Albania and Macedonia have been excited about the prospect of EU membership for a long time, and the way looks like it might be opening up, especially now that Macedonia seems to have resolved a major issue with Greece over its name. But France and the Netherlands, along with Denmark, are the party poopers this year as they are imposing additional demands on the Western Balkan nations to be met before their applications to join the European bloc can be accepted.
LUXEMBOURG — The door to EU membership for Albania and Macedonia remains closed at least until June 2019, but accession is on offer if the countries make progress on reforms, EU ministers decided Tuesday.
During a marathon session of the General Affairs Council, the majority of member countries argued in favor of opening membership talks now but France and Netherlands, with the backing of Denmark, were the main opponents, diplomats said.
The result of all-day discussions was a compromise text where the Council said it agreed to set “out the path towards opening accession negotiations in June 2019.”
However the two countries will have to show progress on making reforms in areas like battling corruption and improving their judicial systems. Those steps will be assessed in a future European Commission report and “depending on progress made” there will be an intergovernmental conference with Albania and Macedonia “by the end of 2019.”
The Commission in April gave its backing to the launch of accession talks and recommended that the Council follow suit, although it too noted some shortfalls in the two countries’ preparations.
The prospects of joining the queue to EU membership opened for Macedonia after it resolved a decades-old dispute about its name with Greece, which had blocked the accession process.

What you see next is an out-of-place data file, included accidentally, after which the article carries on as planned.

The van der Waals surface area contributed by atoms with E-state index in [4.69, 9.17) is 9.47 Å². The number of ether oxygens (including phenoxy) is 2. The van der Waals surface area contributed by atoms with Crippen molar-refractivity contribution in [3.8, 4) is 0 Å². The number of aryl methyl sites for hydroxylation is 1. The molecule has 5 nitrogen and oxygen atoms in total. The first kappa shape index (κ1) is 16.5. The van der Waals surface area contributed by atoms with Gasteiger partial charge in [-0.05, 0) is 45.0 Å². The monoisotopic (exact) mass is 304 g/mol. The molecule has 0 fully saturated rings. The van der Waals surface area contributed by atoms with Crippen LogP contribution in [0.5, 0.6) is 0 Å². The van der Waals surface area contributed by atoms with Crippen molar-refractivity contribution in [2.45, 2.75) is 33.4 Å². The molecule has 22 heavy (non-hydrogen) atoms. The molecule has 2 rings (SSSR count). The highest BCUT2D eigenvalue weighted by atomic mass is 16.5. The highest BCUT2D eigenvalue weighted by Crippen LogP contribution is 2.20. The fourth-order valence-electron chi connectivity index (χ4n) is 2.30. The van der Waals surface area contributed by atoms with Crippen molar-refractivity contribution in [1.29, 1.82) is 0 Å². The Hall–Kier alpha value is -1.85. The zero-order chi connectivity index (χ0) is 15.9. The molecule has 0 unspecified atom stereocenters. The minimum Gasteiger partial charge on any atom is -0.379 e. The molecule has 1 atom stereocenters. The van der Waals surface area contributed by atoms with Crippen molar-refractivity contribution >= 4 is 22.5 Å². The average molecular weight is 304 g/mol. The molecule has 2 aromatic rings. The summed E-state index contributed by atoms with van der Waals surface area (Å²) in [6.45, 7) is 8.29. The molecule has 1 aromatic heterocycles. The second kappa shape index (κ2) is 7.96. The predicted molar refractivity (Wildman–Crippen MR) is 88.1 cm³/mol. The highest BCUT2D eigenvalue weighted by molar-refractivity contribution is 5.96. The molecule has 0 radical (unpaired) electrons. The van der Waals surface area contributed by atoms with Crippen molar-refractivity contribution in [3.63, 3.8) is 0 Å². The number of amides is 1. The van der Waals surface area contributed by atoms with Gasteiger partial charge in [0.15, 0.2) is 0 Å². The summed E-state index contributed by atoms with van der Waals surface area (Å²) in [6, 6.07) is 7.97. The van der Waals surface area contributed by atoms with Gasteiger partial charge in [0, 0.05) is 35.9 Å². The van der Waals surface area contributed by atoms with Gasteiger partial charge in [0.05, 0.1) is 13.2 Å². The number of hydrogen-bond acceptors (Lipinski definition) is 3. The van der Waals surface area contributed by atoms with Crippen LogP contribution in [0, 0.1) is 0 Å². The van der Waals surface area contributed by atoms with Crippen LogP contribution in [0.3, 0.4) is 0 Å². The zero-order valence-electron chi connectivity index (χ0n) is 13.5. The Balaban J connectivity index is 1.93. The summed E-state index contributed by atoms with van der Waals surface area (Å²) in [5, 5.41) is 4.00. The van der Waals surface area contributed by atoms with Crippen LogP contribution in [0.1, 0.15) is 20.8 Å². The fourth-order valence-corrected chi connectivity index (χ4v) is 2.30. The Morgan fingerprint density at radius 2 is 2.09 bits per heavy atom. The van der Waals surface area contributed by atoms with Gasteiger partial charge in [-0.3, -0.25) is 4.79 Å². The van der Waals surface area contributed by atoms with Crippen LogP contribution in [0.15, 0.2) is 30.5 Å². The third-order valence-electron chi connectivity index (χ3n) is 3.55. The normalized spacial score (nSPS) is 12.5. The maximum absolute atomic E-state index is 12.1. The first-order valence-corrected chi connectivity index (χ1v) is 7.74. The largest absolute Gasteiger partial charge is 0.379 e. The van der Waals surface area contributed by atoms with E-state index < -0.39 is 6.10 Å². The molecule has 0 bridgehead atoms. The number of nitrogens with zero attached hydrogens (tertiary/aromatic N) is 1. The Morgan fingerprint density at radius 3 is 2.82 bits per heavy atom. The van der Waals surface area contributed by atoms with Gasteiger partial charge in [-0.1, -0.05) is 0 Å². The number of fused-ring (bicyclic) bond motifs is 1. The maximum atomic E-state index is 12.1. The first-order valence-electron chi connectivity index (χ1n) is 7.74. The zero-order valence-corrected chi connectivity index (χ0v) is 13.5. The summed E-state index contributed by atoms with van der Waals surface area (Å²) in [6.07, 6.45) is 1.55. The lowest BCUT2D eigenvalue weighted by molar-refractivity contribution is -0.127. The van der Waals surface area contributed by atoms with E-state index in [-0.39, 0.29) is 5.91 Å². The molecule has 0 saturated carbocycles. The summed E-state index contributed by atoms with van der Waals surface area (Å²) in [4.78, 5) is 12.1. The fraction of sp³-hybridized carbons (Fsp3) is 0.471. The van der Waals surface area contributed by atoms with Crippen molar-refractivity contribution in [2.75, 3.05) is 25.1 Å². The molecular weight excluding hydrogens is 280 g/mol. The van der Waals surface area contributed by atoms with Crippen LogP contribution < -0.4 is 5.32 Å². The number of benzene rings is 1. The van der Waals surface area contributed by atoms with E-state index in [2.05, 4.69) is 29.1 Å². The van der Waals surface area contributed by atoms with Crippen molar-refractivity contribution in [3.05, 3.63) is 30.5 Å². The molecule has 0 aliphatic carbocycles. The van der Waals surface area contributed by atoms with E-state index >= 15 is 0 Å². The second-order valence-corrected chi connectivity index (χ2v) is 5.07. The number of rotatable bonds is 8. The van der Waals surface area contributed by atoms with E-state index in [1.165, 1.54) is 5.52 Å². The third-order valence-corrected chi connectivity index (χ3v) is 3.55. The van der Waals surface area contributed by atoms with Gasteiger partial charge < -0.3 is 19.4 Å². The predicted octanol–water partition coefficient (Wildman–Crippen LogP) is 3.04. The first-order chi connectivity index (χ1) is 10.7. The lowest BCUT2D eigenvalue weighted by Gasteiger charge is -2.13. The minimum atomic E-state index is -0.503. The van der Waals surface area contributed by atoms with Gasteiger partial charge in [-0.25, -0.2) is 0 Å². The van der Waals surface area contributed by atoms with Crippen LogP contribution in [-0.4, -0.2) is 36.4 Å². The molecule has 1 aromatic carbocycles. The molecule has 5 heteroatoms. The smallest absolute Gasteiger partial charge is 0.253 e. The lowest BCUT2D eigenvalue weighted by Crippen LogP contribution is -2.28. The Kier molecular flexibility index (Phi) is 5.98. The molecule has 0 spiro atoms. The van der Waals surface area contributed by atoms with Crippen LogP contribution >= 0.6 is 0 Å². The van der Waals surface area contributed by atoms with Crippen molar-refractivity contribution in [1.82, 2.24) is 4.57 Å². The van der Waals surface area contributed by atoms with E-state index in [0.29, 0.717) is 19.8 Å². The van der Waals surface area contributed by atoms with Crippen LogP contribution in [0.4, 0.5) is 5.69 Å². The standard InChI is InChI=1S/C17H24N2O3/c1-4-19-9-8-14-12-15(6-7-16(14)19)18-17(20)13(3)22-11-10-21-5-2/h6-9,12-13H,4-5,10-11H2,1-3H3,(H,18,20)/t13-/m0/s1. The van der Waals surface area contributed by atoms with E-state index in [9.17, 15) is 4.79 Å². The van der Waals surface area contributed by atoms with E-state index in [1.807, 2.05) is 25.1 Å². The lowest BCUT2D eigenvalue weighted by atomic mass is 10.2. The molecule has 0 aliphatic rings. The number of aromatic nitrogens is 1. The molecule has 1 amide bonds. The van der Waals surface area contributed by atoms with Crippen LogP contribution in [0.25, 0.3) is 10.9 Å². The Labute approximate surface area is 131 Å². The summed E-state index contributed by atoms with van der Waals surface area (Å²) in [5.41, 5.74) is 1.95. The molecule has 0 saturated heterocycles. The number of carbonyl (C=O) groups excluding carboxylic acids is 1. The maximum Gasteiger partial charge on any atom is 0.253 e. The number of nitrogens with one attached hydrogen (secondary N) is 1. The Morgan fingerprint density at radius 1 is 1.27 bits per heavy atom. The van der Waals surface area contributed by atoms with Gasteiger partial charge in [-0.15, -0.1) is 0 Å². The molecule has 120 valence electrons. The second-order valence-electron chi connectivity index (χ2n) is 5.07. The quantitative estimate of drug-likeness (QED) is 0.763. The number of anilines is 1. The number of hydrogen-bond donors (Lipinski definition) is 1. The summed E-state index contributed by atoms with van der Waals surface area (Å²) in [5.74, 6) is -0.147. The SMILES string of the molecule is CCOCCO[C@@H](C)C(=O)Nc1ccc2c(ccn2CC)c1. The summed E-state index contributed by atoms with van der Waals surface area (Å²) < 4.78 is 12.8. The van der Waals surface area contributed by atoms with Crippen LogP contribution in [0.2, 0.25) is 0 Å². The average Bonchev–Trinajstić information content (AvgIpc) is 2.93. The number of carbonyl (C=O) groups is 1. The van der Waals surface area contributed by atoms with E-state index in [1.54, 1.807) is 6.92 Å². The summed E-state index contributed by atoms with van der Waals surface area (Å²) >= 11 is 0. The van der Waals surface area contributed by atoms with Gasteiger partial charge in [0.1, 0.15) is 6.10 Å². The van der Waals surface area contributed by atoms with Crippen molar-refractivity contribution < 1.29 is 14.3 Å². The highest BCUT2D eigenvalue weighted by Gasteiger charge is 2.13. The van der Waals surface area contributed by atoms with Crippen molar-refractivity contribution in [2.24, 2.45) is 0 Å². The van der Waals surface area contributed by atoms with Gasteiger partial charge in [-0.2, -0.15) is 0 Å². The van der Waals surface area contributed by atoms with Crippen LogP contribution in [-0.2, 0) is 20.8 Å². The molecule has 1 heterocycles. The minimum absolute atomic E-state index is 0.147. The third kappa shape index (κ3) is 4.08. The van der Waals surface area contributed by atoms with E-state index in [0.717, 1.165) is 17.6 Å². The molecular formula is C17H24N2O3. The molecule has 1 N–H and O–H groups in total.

Opening talks would represent a clear indication that the bloc is ready to renew its expansion to the six western Balkan countries.
The language in Tuesday’s declaration allows the pro-EU governments of Macedonia and Albania to tell their citizens that the door to eventual EU membership is open. But for France and the Netherlands, cautious about expanding the EU to new countries, it allows them to say that no final decision has been taken.
The two countries have to show “a track record both in improving the rule of law and fighting organized crime. We’ll look carefully at next year’s Commission report to judge whether we see this progress,” Dutch Foreign Minister Stef Blok told reporters at the end of the meeting.
With their applications being suspended for a year over how well they can get a grip on corruption inside their nations, one question that isn’t being answered is whether the Union itself is going to be in a position to offer positive benefits to its members by that time, as it currently stands under threat by the fate of the German political coalition and conflicts between the bloc’s member states over the issue of migration. How will Albania and Macedonia respond to these issues as they and the EU go about solving their respective problems?
The statements, views and opinions expressed in this column are solely those of the author and do not necessarily represent those of The Duran.